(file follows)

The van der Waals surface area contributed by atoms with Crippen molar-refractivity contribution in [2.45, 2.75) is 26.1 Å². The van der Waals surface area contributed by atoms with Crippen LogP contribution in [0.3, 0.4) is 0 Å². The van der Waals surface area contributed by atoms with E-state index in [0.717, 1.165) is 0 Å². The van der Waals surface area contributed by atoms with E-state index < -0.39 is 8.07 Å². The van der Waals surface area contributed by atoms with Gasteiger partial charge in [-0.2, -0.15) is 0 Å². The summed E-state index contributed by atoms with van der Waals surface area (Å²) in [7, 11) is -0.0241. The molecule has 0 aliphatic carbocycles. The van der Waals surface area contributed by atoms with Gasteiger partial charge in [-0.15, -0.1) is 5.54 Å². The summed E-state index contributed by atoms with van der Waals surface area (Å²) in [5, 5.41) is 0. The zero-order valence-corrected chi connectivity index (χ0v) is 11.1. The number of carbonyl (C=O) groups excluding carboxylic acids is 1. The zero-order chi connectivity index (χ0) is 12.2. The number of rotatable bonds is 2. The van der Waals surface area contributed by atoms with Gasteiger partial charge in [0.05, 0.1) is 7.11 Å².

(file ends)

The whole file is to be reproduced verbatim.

The van der Waals surface area contributed by atoms with Crippen molar-refractivity contribution in [2.45, 2.75) is 26.1 Å². The van der Waals surface area contributed by atoms with Crippen LogP contribution in [0.3, 0.4) is 0 Å². The van der Waals surface area contributed by atoms with E-state index in [0.717, 1.165) is 0 Å². The van der Waals surface area contributed by atoms with E-state index < -0.39 is 8.07 Å². The van der Waals surface area contributed by atoms with Gasteiger partial charge in [-0.2, -0.15) is 0 Å². The summed E-state index contributed by atoms with van der Waals surface area (Å²) in [7, 11) is -0.0241. The molecule has 0 aliphatic carbocycles. The van der Waals surface area contributed by atoms with Gasteiger partial charge in [-0.15, -0.1) is 5.54 Å². The summed E-state index contributed by atoms with van der Waals surface area (Å²) in [5, 5.41) is 0. The zero-order valence-corrected chi connectivity index (χ0v) is 11.1. The number of carbonyl (C=O) groups excluding carboxylic acids is 1. The zero-order chi connectivity index (χ0) is 12.2. The number of rotatable bonds is 2. The van der Waals surface area contributed by atoms with Gasteiger partial charge in [0.05, 0.1) is 7.11 Å².